QUEBEC CITY (Reuters) - A former Canadian university student has pleaded guilty to killing six men who were praying in a Quebec City mosque in January 2017, a court said on Wednesday, averting a trial in one of the country’s rare mass shootings.
Alexandre Bissonnette, 28, handcuffed and wearing leg irons as he entered the Quebec City courtroom, had asked on Monday to change his previous plea of not guilty.
Quebec Superior Court Justice François Huot accepted the new plea on Wednesday after taking steps to ensure Bissonnette understood the consequences of professing his guilt.
Speaking to the courtroom, which included members of the mosque, the Centre Culturel Islamique de Québec, Bissonnette asked the victims’ families for forgiveness and said he decided to plead guilty to spare them the hardship of a trial.
“I would like to ask forgiveness for all that I have done,” he said. “If at least by pleading guilty I can do a little good in all this, that would be something.”
Bissonnette did not explain why he had targeted the mosque but said he had held “suicidal thoughts” and an “obsession” with death.
“I am not a terrorist, nor an Islamophobe,” he said.
The judge declared him guilty on six counts of first-degree murder and six counts of attempted murder.
Congregants gathered at the courthouse said they were relieved to avoid a lengthy trial, but that it would be difficult for families to forgive Bissonnette.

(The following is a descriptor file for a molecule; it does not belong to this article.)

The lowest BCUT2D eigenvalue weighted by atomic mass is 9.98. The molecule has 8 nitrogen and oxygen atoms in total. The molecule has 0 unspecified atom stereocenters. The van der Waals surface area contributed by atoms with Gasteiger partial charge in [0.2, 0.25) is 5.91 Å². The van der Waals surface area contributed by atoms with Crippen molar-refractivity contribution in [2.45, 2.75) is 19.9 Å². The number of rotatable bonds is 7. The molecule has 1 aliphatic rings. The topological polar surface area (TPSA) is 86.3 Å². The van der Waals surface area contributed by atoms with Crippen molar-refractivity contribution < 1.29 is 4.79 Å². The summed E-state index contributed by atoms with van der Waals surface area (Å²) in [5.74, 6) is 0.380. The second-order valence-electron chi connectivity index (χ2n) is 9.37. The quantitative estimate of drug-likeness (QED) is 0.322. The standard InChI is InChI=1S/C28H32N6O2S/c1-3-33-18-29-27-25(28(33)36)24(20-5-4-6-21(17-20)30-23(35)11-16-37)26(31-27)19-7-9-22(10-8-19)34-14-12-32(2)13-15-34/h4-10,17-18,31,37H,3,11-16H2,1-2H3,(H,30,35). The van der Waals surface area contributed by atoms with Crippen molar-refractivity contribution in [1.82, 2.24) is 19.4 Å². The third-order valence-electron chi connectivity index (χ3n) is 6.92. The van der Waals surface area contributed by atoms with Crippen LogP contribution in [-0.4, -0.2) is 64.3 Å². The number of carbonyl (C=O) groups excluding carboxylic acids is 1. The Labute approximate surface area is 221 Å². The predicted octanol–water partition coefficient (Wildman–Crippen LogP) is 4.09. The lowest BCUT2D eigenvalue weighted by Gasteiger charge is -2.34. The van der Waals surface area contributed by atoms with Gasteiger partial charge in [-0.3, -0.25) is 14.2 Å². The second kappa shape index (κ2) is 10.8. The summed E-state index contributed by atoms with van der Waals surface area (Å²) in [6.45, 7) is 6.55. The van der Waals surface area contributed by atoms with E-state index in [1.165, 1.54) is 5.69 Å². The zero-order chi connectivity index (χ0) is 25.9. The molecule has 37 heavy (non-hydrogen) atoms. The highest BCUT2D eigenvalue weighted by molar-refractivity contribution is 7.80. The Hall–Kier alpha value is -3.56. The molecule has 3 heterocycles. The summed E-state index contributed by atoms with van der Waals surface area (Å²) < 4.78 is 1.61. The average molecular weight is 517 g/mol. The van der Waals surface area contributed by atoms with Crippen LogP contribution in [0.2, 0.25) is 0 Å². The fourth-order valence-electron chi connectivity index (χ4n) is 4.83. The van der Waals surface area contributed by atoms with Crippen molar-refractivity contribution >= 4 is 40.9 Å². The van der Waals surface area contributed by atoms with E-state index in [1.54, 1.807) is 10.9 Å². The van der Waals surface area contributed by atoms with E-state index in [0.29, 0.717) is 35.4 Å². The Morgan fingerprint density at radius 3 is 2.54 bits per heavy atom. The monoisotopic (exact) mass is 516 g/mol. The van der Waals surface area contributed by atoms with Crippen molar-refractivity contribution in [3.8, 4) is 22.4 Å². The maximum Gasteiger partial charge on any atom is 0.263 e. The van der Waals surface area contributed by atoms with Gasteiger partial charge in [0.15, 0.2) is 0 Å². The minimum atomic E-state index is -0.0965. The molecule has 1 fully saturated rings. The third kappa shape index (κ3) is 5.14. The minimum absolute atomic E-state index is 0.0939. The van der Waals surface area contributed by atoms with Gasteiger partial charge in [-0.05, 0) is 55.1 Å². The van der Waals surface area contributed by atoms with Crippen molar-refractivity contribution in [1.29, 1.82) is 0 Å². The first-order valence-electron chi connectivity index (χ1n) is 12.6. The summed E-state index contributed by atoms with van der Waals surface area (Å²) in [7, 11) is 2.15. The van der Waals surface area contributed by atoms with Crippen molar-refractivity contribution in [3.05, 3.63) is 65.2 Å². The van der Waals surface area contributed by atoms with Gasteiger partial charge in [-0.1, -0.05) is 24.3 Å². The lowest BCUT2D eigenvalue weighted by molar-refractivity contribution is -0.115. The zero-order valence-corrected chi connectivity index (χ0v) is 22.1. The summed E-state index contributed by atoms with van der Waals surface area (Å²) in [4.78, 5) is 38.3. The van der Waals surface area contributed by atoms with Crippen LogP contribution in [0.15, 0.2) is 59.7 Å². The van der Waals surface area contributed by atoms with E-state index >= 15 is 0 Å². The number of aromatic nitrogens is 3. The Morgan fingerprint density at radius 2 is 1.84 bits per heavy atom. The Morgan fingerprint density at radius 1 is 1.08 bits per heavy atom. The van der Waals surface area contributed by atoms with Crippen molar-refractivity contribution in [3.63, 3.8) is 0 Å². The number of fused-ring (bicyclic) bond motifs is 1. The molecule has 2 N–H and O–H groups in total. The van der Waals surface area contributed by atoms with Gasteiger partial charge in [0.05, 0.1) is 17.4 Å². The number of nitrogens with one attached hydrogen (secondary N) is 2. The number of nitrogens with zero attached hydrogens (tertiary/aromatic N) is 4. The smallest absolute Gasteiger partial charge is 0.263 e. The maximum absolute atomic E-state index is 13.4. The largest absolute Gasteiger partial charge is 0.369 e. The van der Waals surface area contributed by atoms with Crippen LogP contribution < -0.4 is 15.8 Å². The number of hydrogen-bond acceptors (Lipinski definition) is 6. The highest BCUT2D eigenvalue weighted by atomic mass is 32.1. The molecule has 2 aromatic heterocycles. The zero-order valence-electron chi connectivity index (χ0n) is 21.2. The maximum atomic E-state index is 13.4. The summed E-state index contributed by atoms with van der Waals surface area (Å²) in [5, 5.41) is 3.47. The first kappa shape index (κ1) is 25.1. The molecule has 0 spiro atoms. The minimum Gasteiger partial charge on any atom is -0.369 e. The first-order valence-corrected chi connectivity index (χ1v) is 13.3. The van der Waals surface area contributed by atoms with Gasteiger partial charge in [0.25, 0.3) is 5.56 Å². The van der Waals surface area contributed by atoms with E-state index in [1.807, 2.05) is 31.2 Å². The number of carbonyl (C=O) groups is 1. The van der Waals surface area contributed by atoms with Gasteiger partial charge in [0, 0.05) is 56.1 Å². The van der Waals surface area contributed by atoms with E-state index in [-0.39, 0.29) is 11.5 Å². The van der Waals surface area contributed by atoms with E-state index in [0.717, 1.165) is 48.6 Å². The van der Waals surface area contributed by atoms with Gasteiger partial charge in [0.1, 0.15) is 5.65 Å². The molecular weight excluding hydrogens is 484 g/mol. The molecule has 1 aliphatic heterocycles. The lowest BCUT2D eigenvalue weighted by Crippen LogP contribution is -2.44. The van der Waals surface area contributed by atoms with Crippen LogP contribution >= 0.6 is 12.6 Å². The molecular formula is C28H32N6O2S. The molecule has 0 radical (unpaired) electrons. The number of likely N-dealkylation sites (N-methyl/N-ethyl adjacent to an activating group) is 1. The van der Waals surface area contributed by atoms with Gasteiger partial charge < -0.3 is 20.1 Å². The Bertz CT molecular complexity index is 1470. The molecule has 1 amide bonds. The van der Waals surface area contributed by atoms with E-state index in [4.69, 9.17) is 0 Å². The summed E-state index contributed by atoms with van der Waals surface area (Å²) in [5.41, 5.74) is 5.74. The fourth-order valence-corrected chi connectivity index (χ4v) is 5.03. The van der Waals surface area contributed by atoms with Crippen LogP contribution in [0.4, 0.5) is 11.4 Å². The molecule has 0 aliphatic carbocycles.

“Our people are still in a state of shock. The sentence has to be pronounced. A lot of things have to happen,” outgoing mosque president Mohamed Labadi told reporters. “There is still a deep sadness, even though he has admitted his guilt.”
The slightly built, dark-haired Bissonnette looked down and at times wiped away tears as the judge read out the names of the mosque shooting victims.
Canadian Prime Minister Justin Trudeau initially described the shooting as a terrorist attack, although prosecutors did not charge Bissonnette with terrorism.
Police have described him as a “lone wolf” attacker.
Mass shootings are rare in Canada, where gun control laws are stricter than in the United States.
Sentencing arguments begin on April 10. Bissonnette faces at least 25 years in prison, and could receive concurrent sentences totaling more than 100 years.
Reporting by Kevin Dougherty in Quebec City. Writing by Allison Lampert in Montreal; Editing by David Gregorio and Tom Brown
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